NOTE: One person asked me about validations. Entities do not validate data coming from the outside world. Form objects do that. The use case collaborates with entities. New entities are created using attributes from the form. Only check the data in one place: the border where it enters the system. There is no point to duplicate logic by validating it another place.

Service Objects

I'll probably get some flack on the naming but such is life right? This is the hardest problem in computer science. Here's my working definition: a service object represents a context-free interaction with the outside world which may have multiple implementations. Here are some examples from my past projects. PushService. Accepts PushNotification instances and sends them out using some sort of push service (APN, GCM, WebSocket, whatever). TweetService posts tweets to twitter. EmailService for delivering emails. All these objects exhibit a quality: they need to behave differently in tests. It does not make sense for tests to tweet or send emails. I design all my service objects implementation free. The main class delegates all actual work to an implementation object. The implementation is switched during development/test/production. The methods are exposed at the class level. Since these are context free interactions there is no need to instantiate an object. Here's what they look like:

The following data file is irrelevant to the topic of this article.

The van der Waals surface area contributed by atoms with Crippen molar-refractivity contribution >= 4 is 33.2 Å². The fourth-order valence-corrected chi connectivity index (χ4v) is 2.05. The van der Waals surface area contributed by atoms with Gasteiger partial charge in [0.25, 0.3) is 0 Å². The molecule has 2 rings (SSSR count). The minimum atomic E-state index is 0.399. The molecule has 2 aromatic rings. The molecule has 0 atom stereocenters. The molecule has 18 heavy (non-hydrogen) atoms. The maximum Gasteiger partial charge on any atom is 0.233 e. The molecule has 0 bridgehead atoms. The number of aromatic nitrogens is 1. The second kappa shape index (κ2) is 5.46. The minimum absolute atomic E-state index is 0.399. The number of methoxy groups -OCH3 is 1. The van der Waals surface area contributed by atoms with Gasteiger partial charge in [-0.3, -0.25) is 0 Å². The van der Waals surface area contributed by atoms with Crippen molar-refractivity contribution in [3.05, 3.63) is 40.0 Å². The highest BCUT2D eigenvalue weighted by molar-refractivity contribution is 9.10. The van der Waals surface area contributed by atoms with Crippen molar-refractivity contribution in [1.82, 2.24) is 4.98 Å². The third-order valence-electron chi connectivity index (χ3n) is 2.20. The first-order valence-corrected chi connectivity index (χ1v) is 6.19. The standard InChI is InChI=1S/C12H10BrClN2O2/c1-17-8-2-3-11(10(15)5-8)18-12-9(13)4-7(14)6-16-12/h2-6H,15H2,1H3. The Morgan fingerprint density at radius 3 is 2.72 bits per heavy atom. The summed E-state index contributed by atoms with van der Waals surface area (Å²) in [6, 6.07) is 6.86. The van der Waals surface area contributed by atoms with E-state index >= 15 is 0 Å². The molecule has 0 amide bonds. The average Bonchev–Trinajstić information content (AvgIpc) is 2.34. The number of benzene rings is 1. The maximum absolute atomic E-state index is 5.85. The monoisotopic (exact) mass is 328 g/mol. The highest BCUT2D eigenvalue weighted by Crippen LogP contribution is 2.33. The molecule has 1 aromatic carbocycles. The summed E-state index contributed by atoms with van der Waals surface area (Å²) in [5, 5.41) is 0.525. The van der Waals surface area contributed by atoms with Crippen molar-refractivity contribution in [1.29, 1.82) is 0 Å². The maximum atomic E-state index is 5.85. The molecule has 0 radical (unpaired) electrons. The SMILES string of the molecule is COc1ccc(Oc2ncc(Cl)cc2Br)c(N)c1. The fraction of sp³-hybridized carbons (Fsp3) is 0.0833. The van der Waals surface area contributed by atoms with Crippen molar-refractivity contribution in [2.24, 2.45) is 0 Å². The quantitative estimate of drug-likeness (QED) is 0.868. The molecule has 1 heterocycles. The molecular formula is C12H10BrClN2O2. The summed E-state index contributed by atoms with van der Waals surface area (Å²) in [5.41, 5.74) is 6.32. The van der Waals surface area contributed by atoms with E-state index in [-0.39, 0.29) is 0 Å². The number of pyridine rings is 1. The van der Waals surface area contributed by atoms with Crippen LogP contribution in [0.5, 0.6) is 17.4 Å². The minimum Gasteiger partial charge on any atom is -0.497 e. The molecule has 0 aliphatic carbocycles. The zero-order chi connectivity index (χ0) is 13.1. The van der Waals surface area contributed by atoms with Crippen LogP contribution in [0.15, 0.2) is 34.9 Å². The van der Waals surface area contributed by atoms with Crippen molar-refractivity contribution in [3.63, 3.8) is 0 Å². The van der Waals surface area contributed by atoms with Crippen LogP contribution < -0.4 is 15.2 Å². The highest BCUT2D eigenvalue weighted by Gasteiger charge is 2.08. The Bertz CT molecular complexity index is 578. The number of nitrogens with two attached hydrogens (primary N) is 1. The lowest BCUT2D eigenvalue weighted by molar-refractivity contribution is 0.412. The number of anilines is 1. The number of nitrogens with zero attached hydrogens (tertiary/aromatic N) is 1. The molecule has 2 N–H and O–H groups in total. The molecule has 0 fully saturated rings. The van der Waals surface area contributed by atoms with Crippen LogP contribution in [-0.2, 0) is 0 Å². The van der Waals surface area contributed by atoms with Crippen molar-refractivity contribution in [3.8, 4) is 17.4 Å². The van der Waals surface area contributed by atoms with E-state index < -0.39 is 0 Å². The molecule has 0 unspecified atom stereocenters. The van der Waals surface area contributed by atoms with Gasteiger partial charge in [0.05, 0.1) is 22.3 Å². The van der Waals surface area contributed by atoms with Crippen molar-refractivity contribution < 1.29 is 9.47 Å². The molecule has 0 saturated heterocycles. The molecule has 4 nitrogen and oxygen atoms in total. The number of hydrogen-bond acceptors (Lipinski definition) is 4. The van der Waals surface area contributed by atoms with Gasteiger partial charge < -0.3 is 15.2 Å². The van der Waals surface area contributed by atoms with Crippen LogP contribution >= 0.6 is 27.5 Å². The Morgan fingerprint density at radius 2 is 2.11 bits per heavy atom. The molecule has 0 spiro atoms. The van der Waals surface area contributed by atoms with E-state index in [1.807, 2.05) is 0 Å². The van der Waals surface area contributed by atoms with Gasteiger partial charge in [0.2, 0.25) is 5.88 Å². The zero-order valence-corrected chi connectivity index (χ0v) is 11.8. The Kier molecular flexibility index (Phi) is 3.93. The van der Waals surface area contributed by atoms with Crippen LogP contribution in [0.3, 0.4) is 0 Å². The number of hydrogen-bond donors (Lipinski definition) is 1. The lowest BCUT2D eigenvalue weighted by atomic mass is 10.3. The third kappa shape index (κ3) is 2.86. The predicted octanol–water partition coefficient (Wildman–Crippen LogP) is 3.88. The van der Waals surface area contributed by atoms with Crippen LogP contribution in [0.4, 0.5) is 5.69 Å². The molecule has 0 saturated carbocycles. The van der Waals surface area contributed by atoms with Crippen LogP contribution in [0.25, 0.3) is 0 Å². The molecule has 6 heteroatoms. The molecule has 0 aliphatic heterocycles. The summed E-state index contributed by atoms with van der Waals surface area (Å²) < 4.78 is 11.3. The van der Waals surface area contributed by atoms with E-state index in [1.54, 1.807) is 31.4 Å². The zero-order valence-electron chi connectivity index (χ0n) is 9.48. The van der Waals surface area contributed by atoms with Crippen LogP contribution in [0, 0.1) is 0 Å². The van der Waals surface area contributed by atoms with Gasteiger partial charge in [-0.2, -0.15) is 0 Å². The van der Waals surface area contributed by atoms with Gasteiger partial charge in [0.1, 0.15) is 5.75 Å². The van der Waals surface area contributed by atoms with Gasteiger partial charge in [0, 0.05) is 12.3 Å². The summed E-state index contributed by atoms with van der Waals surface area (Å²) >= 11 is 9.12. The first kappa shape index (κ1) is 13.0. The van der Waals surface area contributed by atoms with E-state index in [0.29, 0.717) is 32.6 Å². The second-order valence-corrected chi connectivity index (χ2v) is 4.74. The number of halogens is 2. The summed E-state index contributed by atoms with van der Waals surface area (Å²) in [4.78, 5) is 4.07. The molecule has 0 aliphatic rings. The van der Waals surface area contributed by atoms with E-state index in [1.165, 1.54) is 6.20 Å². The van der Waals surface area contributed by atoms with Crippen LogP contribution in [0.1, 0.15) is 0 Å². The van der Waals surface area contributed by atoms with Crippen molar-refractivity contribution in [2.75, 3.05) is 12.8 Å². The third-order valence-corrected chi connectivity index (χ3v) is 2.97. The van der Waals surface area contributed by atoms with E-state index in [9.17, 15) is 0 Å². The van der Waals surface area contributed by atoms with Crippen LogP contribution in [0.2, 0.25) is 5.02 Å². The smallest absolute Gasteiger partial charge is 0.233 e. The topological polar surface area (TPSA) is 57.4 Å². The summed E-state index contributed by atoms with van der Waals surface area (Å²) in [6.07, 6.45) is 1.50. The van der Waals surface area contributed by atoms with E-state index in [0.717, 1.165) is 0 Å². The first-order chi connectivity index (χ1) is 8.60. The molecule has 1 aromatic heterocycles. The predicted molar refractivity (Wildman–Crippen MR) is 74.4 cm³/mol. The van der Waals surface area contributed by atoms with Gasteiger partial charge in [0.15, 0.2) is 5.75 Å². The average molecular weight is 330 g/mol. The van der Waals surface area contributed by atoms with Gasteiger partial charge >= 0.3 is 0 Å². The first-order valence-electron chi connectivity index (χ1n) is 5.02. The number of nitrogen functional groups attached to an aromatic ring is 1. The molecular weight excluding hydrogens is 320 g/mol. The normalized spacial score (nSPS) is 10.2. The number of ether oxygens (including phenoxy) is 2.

class PushService
  class << self
    def implementation
      @implementation
    end

    def implementation=(impl)
      @implementation = impl
    end

    def push(notification)
      implementation.push notification
    end
  end
end

That's all there really is to it. I usually have at least three implementations: the real one, a fake implementation for tests, and a null implementation. I prefer this setup because it makes it very easy to switch implementations (obviously)! Want to send email with sendgrid? Write an implementation. Want to send push notifications over snail mail? Write an implementation and hire a post worker.

Abstract Post is Abstract

This post does not cover a lot of concrete details because it cannot. These classes represent an application. Every application is different. There is no one size fits all approach. Hell, even if there was we should not agree on how to implement it. Programmers, am I right? We would disagree about what should be encapsulated where, which methods should be public or private, or what exactly is a service object? My point is that I cannot really give you so much advice here. Only you know what needs to be coded.

I leave you with some code from the entities in one of my apps. Hopefully this can make this abstract discussion a little more concrete. Here is a model, service class, and an implementation test.

We are almost at the end. The data layer needs discussing. It must come up eventually. The next post will be an in-depth guide on how to separate data, persistence, and access using the repository and query patterns.

— Adam Hawkins